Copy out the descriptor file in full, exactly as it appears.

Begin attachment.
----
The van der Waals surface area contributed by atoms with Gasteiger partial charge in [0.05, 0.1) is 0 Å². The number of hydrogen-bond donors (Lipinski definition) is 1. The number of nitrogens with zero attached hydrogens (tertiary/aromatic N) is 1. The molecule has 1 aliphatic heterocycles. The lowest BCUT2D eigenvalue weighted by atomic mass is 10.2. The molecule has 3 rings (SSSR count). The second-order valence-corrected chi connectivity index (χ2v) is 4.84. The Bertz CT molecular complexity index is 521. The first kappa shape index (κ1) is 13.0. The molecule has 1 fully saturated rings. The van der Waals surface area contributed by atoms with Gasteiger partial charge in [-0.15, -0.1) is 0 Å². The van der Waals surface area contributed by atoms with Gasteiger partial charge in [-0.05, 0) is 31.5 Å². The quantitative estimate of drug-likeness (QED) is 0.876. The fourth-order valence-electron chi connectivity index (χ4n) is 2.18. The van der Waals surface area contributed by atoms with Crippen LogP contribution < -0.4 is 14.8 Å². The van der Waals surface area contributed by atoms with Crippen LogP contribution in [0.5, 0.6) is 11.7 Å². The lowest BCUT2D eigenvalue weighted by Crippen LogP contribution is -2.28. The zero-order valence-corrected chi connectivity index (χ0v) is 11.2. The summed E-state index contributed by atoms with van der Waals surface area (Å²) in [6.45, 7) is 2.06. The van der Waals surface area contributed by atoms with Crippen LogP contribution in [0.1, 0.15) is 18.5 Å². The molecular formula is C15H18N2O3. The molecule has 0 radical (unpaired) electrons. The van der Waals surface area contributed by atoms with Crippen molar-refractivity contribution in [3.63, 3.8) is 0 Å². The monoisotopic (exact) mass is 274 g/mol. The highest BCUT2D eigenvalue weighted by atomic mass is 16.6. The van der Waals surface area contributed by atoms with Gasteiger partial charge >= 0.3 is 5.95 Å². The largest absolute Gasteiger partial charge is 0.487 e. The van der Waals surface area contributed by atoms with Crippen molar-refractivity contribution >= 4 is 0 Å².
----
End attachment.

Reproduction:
The van der Waals surface area contributed by atoms with Gasteiger partial charge in [0.05, 0.1) is 0 Å². The number of hydrogen-bond donors (Lipinski definition) is 1. The number of nitrogens with zero attached hydrogens (tertiary/aromatic N) is 1. The molecule has 1 aliphatic heterocycles. The lowest BCUT2D eigenvalue weighted by atomic mass is 10.2. The molecule has 3 rings (SSSR count). The second-order valence-corrected chi connectivity index (χ2v) is 4.84. The Bertz CT molecular complexity index is 521. The first kappa shape index (κ1) is 13.0. The molecule has 1 fully saturated rings. The van der Waals surface area contributed by atoms with Gasteiger partial charge in [-0.15, -0.1) is 0 Å². The van der Waals surface area contributed by atoms with Gasteiger partial charge in [-0.05, 0) is 31.5 Å². The quantitative estimate of drug-likeness (QED) is 0.876. The fourth-order valence-electron chi connectivity index (χ4n) is 2.18. The van der Waals surface area contributed by atoms with Crippen LogP contribution < -0.4 is 14.8 Å². The van der Waals surface area contributed by atoms with Crippen LogP contribution in [0.5, 0.6) is 11.7 Å². The lowest BCUT2D eigenvalue weighted by Crippen LogP contribution is -2.28. The zero-order valence-corrected chi connectivity index (χ0v) is 11.2. The summed E-state index contributed by atoms with van der Waals surface area (Å²) in [6.45, 7) is 2.06. The van der Waals surface area contributed by atoms with Crippen LogP contribution in [0.1, 0.15) is 18.5 Å². The molecular formula is C15H18N2O3. The molecule has 0 radical (unpaired) electrons. The van der Waals surface area contributed by atoms with Crippen molar-refractivity contribution in [3.63, 3.8) is 0 Å². The monoisotopic (exact) mass is 274 g/mol. The highest BCUT2D eigenvalue weighted by atomic mass is 16.6. The van der Waals surface area contributed by atoms with Gasteiger partial charge >= 0.3 is 5.95 Å². The largest absolute Gasteiger partial charge is 0.487 e. The van der Waals surface area contributed by atoms with Crippen molar-refractivity contribution >= 4 is 0 Å².